– Yeah, to be constantly improving that security posture of the client’s business ultimately.
– A big part too, like our go-to market, sometimes you don’t think about your go-to market when you answer that question, what differentiates you from your competitors? But our channel go-to market has been really important for our customers, right? I think a lot of times organizations, they lean on partners like Redd to bring really valuable, critical, mission critical services to the table. And we found a great way to bring our service, our security operations platform to market via our key partners that have a lot of trusted relationships. And it does differentiate how we’re working together with partners and customers alike.
– That’s an interesting choice, but it does make a lot of sense going through channel instead of direct. So, little bit of a segue, put it back to you, Lane, when you started at Arctic Wolf seven and a bit years ago, what did the cybersecurity industry look like compared to now?
– That’s a great question. So I’ll try not to be super long.
– We’ll see.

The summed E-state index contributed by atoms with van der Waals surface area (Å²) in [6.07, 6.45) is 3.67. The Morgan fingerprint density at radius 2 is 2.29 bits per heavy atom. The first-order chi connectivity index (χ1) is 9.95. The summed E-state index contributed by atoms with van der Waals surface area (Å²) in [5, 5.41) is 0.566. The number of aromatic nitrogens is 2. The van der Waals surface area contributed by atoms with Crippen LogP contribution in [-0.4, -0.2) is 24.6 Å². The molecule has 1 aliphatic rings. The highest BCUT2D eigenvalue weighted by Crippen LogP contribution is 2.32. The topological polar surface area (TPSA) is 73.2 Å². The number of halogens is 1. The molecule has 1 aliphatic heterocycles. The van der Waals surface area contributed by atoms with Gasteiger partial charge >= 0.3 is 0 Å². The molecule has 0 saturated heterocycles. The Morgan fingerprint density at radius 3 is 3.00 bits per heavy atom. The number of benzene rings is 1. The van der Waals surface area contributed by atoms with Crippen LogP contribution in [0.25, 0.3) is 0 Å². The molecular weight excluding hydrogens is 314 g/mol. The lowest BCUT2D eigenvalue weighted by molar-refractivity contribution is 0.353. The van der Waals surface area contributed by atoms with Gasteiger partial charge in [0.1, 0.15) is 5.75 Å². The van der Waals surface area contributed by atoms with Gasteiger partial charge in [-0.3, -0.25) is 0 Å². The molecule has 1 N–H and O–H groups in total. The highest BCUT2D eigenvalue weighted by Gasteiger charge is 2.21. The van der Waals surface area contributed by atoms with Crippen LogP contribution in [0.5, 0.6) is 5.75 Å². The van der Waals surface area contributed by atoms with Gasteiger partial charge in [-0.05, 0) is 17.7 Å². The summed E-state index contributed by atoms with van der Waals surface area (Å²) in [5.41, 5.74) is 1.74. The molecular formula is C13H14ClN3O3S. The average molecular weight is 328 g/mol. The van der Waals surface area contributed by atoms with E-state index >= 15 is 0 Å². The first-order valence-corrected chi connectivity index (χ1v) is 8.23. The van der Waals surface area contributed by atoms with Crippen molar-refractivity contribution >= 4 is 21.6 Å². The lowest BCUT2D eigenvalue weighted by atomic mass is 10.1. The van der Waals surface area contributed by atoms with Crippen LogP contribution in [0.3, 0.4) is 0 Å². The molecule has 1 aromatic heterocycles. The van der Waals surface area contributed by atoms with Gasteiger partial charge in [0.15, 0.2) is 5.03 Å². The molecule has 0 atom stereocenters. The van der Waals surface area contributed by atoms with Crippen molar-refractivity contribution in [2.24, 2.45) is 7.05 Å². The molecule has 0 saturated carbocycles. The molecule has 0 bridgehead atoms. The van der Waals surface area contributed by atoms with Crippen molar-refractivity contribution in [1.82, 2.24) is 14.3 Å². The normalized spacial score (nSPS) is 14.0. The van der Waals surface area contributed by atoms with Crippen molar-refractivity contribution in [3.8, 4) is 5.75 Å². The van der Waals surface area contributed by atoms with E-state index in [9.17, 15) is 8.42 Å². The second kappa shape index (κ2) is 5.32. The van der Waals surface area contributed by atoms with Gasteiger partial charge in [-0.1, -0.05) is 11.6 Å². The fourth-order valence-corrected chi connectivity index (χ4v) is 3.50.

– Good luck. So the key here is that what I found was security really evolved in this idea of like becoming a function of IT, right? So what I mean by that is, if I was a director of IT, a VP or a CIO, for a long time, my entire job was to make sure that users, customers of theirs, business applications were up and running, right? I was delivering technology for them to use. I was delivering uptime to make sure web servers were running, all of that stuff. And what happened is people in IT got really good at it, right? We were like efficient and effective and things were up and running, and we were making people more efficient. And then all of a sudden security became a really hot topic in the market, right? Whether that was because we saw the first ransomware set up where it was like, oh my gosh, this can actually take off entire businesses offline. And what happened very quickly was, oh wow, just like previously I didn’t have a disaster recovery plan. Now it’s like, wait, I don’t have a security plan. And the challenge was companies and businesses were like, okay, well, the things that we’re trying to secure IT runs, so, okay, you’re also going to be the security people, right? Well the challenge is unless you’ve been a practitioner in security, implementing a SOC or security processes is a lot different than than IT, right? So I always liken it to like NOC time and SOC time, right? Knock time is web service died, better get that thing restarted or you’re losing money. Where on the SOC side you’re like, ooh, there’s an active directory alert. You’re not just going to shut down active directory without doing the work to confirm that there’s a real problem or not, right? And so they’re really two different mindsets and two different functions. And so what I saw back then, Jackson, was really a struggle for this person in IT going, like, I’m now in charge of security, but I don’t know what to do. Fast forward to where we’re at today. And I think that there’s a lot more maturity in this market around what security options there are. Example, when I first started, this idea of MDR being an option for a company that was over 500 employees, like it wasn’t an option, right? ‘Cause they were going to go buy a SIEM and do it themselves ’cause that’s what IT people do. They buy technology, they implement it, they set it up, and then they let it run without the knowledge that it takes a lot more than that when you’re talking about a SOC. Fast forward, now you’re seeing MDR security operations as an augmentation or an outsource of your capabilities as a viable option for some of the largest of the large companies, right? And so the evolution of maturity and what capabilities you can bring into bear, it’s markedly different than it was seven years ago.